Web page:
“Does this dress make me look fat?”
For those of us who are married men, this kind of question gets us thinking about what it will be like to sleep on the couch. If you answer with “Yes”, then you’re automatically in trouble and you will be sleeping there. If you answer with “No”, then you’re "just saying that" (aka, you're not honest) and you may be sleeping on the couch. Either way, this is a question that you hate to get.
Some questions are like that and the most dangerous ones are what we call “loaded questions”. These questions contain a hidden premise that puts one in a bind if you just give a yes or no answer. The most famous example is as follows:
Suppose you and I have just met, we're talking, and another man who I alone know approaches us. What's your assessment of me going to be when the other guy asks, “So Nick, have you stopped beating your wife yet?”
How do I deal with that? If I say “Yes”, then that means that at one point I did beat my wife. If I answer “No”, then that means that at the moment I am currently in the habit of beating my wife. The best thing to do is to reply, "I have never once beaten my wife" (and for those of you concerned, that is the truth).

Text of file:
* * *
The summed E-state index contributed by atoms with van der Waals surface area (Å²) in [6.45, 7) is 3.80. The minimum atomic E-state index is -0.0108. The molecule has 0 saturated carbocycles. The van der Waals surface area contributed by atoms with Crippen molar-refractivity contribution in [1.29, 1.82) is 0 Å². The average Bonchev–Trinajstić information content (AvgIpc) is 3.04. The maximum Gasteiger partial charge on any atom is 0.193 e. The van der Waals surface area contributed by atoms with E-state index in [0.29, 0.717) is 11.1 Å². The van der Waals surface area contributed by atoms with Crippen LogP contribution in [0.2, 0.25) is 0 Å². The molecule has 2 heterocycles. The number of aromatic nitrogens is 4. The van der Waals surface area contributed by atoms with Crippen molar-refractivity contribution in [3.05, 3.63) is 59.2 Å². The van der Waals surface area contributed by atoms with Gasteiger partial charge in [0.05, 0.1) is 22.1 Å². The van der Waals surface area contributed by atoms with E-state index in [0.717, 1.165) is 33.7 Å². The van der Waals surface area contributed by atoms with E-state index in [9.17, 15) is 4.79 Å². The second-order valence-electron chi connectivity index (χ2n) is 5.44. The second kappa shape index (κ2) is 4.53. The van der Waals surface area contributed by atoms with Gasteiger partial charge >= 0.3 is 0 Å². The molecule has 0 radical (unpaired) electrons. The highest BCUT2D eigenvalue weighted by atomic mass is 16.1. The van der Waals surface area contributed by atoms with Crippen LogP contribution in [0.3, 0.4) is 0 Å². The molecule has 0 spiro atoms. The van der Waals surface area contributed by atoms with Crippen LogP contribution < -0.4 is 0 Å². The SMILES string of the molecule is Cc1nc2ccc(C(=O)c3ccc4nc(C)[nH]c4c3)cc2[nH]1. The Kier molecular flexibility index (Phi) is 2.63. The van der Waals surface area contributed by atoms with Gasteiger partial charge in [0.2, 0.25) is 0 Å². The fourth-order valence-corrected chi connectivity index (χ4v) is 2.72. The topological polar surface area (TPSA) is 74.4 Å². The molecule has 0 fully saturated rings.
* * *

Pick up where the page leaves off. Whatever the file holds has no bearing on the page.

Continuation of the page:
This also happens in politics. Imagine for instance a look at the famous Trayvon Martin incident. If you were to defend Zimmerman, someone might ask you, “Do you think we should let a murderer walk the streets free?” The hidden premise is that Zimmerman is a murderer. This has not been proven by evidence yet and, until it is, we should not accept the premise.
Recently, I witnessed this in a political debate I’m involved in that also has religious implications. In the debate on homosexual "marriage," I was asked if I believed we should value loving and committed homosexual relationships.
I hope some astute readers recognize that the questioner used an appeal to emotion. It would not have made sense to say “Do you think we should value homosexual relationships where abuse takes place?” The obvious answer would be no. In fact, we should not value such relationships in heterosexual marriage.
How should I respond? I challenged the question by asking if loving and committed relationships should be valued because they love each other and are committed? I gave three examples. The first was of a mother and father with three children. The wife is becoming dissatisfied with the marriage and ends up having an emotional affair that soon becomes a full sexual affair. Should she leave her current husband and children for a new man who wants her, and whom she loves more and is more committed to than her husband? The second case is that of a man and woman having a sexual relationship and wanting to get married, except they’re brother and sister. The third is the example of polygamy--committed, loving sexual relationships with more than one person at the same time.
At this point, it becomes apparent that there must be more to value in a relationship than it being loving and committed. I could go further with this point to illustrate my concerns with the idea as a whole, but the main point here is to be ready to challenge questions that are asked. What is the hidden premise?
After all, you don’t want to do all your thinking on the couch.